Fernando Padilla is passionate about two things: his car and his family. But for more than two years, he was not able to enjoy either because he had pulmonary fibrosis. His lungs were slowly being covered by scar tissue.
"I couldn't do anything. I couldn't function," Padilla said.
Padilla was going through three tanks of oxygen a day.
"I would sit on the couch, and if I dropped something, it was a struggle for me to pick it up," Padilla said.
A lung transplant was his only hope. When a donor was found, Fernando learned he'd make history by being the first man in the U.S. to get donor lungs that were still breathing.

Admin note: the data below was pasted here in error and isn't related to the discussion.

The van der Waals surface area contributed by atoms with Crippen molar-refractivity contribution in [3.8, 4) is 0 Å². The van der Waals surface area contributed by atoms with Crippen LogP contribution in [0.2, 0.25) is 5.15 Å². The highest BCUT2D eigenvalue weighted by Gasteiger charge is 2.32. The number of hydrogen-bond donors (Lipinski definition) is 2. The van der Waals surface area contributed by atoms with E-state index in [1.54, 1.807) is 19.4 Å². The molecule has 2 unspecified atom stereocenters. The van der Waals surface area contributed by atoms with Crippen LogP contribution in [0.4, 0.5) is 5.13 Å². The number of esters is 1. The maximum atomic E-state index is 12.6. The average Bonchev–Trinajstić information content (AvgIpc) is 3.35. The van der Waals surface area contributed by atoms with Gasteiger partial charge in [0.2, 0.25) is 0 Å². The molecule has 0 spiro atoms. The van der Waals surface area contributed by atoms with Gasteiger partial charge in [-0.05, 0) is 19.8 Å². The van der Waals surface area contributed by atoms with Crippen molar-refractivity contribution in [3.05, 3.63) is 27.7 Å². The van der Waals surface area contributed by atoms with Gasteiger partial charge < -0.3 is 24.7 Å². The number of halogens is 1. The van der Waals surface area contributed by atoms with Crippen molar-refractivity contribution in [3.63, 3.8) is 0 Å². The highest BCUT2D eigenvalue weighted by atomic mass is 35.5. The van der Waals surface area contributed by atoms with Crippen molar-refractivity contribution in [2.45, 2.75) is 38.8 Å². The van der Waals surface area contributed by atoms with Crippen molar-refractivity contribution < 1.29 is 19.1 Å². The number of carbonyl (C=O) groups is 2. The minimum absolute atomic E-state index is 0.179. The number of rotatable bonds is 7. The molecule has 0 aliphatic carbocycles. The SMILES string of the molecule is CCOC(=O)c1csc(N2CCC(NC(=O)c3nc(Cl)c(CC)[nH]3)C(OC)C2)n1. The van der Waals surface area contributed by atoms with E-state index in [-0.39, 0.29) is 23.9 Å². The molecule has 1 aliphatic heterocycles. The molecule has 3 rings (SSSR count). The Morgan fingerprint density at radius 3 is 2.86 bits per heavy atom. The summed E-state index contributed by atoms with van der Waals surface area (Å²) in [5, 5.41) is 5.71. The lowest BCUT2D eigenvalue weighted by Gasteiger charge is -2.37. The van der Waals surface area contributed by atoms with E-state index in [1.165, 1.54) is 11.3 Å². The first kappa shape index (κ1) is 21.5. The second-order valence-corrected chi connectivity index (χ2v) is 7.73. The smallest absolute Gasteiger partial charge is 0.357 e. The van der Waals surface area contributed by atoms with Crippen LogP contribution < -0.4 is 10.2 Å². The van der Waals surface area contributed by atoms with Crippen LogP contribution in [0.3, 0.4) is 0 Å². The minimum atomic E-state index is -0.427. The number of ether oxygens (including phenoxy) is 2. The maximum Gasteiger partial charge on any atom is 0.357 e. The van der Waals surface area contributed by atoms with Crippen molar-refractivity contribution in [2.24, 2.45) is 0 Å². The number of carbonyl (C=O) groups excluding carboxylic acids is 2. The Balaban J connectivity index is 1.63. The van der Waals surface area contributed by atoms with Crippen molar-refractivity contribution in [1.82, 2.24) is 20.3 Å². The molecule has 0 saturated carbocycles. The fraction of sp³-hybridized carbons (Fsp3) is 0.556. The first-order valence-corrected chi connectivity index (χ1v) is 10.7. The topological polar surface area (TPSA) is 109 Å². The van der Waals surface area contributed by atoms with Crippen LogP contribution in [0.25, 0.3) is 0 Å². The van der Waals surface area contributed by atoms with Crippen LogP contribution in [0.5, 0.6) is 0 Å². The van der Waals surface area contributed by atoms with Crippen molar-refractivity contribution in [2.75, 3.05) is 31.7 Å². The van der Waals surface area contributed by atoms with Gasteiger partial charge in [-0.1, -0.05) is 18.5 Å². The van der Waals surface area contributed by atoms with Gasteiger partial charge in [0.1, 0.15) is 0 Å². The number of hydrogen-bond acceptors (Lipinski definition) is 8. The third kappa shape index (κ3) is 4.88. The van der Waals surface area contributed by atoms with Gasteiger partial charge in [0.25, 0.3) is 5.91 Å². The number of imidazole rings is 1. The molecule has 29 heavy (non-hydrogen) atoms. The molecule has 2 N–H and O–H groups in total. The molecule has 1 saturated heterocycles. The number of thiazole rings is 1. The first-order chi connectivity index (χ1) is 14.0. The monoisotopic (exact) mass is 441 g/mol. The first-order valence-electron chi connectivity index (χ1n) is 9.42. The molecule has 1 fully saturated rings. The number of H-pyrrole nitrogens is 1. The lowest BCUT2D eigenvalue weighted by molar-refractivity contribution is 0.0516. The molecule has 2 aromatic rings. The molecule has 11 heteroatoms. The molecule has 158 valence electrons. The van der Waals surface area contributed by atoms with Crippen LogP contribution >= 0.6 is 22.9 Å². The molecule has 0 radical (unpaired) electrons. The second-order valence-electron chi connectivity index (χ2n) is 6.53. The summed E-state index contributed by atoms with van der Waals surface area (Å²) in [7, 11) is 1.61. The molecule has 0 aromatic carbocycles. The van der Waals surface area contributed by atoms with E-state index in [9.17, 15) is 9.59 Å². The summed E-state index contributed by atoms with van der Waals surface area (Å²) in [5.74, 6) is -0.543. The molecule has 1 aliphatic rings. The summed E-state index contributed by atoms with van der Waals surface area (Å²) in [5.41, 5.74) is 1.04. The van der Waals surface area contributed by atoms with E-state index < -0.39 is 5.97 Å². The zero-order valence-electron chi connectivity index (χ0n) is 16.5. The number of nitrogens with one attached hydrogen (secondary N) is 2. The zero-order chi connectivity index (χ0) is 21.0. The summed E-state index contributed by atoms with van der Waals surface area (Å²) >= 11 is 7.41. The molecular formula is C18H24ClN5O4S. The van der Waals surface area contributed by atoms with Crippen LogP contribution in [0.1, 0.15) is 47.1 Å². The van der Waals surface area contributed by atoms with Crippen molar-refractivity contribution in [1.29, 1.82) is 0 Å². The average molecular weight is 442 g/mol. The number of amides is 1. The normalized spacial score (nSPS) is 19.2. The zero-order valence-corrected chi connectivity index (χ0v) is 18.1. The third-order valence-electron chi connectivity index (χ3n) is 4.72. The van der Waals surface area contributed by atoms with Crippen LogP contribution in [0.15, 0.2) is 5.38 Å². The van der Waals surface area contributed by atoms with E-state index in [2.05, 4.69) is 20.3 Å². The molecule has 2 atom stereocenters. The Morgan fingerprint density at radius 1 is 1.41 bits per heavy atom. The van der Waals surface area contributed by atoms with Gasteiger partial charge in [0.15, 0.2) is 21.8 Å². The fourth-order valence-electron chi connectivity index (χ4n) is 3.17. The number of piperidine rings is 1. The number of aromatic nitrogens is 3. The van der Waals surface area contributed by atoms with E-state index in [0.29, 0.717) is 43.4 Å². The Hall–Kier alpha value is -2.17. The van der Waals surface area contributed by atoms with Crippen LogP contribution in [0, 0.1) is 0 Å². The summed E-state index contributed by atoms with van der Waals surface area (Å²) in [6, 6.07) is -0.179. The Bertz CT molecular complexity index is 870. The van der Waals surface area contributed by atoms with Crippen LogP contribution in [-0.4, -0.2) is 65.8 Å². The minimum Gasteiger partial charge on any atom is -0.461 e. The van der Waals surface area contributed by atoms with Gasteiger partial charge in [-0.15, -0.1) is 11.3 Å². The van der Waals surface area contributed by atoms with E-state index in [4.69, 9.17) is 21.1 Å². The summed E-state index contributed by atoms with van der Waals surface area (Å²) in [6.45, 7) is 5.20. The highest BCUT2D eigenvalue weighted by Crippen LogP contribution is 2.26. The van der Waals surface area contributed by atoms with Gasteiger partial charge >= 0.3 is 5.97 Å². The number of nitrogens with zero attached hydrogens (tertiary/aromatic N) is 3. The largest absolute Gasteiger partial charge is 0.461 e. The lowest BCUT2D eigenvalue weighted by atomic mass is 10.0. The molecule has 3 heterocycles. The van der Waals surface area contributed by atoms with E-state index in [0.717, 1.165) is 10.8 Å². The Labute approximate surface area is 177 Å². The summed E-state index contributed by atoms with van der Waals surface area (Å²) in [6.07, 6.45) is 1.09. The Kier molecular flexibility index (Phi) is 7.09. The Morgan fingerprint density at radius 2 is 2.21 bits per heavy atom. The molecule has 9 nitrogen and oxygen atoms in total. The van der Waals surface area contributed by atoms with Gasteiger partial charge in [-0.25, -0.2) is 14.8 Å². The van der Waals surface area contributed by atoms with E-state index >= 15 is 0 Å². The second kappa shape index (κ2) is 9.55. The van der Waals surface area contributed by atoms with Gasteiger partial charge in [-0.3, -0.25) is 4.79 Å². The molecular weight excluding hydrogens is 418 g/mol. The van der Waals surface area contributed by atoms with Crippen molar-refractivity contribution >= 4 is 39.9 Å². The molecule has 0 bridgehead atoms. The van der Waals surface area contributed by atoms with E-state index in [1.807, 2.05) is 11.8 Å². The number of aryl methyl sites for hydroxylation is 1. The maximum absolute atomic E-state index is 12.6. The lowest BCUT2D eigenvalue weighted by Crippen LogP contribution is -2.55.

"We can keep a human organ alive outside of a human body," said Dr. Abbas Ardehali, a Transplant Program Director.
The lungs are put in a high-tech box where they are revived to a warm, breathing state. A machine circulates blood and oxygen through it, allowing the lungs to be outside of the body for eight hours or possibly more.
"As far as the organ is concerned, it still feels like it is in a human body because it is still breathing," Ardehali said.
Today, Fernando is healthy and back in the driver's seat. The breathing lung device follows the "Heart in a Box" technology, which delivers donor hearts in a similar manner.